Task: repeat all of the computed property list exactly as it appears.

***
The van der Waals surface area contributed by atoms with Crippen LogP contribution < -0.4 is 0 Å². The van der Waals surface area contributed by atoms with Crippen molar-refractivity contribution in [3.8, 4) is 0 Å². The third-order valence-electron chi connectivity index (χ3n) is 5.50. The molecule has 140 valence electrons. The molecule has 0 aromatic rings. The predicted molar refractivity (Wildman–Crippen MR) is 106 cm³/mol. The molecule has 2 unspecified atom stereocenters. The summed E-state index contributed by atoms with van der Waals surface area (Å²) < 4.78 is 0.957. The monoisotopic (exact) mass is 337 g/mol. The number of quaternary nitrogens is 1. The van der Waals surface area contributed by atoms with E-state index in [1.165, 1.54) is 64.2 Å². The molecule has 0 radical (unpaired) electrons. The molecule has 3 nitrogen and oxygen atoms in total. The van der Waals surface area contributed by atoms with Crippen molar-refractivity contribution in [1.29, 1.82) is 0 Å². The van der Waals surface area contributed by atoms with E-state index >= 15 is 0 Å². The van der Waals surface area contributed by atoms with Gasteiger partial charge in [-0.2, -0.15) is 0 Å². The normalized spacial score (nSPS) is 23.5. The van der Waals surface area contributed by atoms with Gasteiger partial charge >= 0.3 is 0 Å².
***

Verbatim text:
The van der Waals surface area contributed by atoms with Crippen LogP contribution < -0.4 is 0 Å². The van der Waals surface area contributed by atoms with Crippen molar-refractivity contribution in [3.8, 4) is 0 Å². The third-order valence-electron chi connectivity index (χ3n) is 5.50. The molecule has 140 valence electrons. The molecule has 0 aromatic rings. The predicted molar refractivity (Wildman–Crippen MR) is 106 cm³/mol. The molecule has 2 unspecified atom stereocenters. The summed E-state index contributed by atoms with van der Waals surface area (Å²) < 4.78 is 0.957. The monoisotopic (exact) mass is 337 g/mol. The number of quaternary nitrogens is 1. The van der Waals surface area contributed by atoms with E-state index in [1.165, 1.54) is 64.2 Å². The molecule has 0 radical (unpaired) electrons. The molecule has 3 nitrogen and oxygen atoms in total. The van der Waals surface area contributed by atoms with Crippen molar-refractivity contribution in [1.29, 1.82) is 0 Å². The van der Waals surface area contributed by atoms with E-state index >= 15 is 0 Å². The van der Waals surface area contributed by atoms with Gasteiger partial charge in [-0.2, -0.15) is 0 Å². The normalized spacial score (nSPS) is 23.5. The van der Waals surface area contributed by atoms with Gasteiger partial charge >= 0.3 is 0 Å².